Winnebago Scout Reservation

Winnebago History

The first people to live in this area were the Delaware Indians - the Lenni Lenape people. Most Lenape villages were located along the Delaware River, but trails passed through this area which the Native Americans used to travel to the east for trade and for gathering shellfish near the mouth of the great Passaic River. The current Route 46 was such a major trail.

100 Years Ago

If you visited what is now Winnebago 100 years ago, the land would appear very different. On the way up into our mountains from Denville and Rockaway Boro, one would have passed extensive iron mining operations. The Hibernia Mines, the Beach Glen Mines and others date back to Revolutionary War times, and were active mines well into the first half the 1900's. The iron ore was known as magnetite. It is dark and heavy and can be recognized by the way it moves a compass needle. Pieces of this rock can still be found as you hike the lower parts of the Four Birds Trail which starts in Hibernia. A railroad once carried the ore down out of the mountains.  Mine slag, the rock left after the iron was removed from the ore, can be found along the road near the dam at the south end of Durham Pond. Mine slag was apparently used to create the earthen part of the dam. The purpose and origin of the dam is unsure.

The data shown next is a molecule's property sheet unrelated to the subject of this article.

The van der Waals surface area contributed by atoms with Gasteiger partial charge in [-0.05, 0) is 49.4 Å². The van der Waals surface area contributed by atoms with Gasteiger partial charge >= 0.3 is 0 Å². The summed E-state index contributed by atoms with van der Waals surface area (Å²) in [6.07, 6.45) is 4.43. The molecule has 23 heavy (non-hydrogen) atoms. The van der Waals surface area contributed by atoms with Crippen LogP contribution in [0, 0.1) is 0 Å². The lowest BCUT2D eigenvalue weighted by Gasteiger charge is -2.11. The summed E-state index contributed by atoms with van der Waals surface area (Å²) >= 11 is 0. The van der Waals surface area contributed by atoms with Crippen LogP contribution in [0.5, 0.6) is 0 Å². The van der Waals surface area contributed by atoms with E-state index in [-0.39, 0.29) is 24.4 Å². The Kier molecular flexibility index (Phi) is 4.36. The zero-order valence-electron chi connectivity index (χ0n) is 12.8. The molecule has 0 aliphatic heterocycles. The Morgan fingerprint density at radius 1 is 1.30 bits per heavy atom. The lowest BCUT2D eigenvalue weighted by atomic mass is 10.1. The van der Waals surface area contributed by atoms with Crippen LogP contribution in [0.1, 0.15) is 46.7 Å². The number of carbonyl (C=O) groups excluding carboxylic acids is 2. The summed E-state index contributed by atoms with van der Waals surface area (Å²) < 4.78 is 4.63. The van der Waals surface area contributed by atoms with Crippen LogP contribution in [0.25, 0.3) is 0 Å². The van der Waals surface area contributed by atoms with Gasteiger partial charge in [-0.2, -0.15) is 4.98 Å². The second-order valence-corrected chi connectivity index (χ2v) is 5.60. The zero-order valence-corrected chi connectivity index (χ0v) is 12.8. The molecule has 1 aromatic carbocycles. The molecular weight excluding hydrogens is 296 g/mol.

The hills and mountains of this area were rugged, with poor soil and few areas flat enough for farming. Tough Norwegian farmers had migrated to the USA in the 1800's and established some dairy farms where they could farm throughout the hills. The Green Pond Golf Course was such a dairy farm. There were few homesteads in these rugged hills.

First Scout Camping

The first Scout camping occurred at Durham Pond in 1916. A troop from Montclair came in to camp for several weeks and set up camp at the south end of the pond near the dam. Because of a mix up with the arrangements to use the property, they were forced to leave after about a week. They moved camp nearby Lake Ames. As was the practice in the earliest days of Scout camping, the Montclair troop brought all their own equipment, supplies. and food. Scouts now call this "outpost camping." By 1923, the Boy Scouts of eastern Union County had use of a large log cabin and fields located in Watchung reservation, which was a part of the Union County park system. The log cabin was used as a dining hall. Later, when their own camps in north Jersey were established, the "Boy Scout Camping Area" continued to be used for short-term weekend camping.

1930's and 40's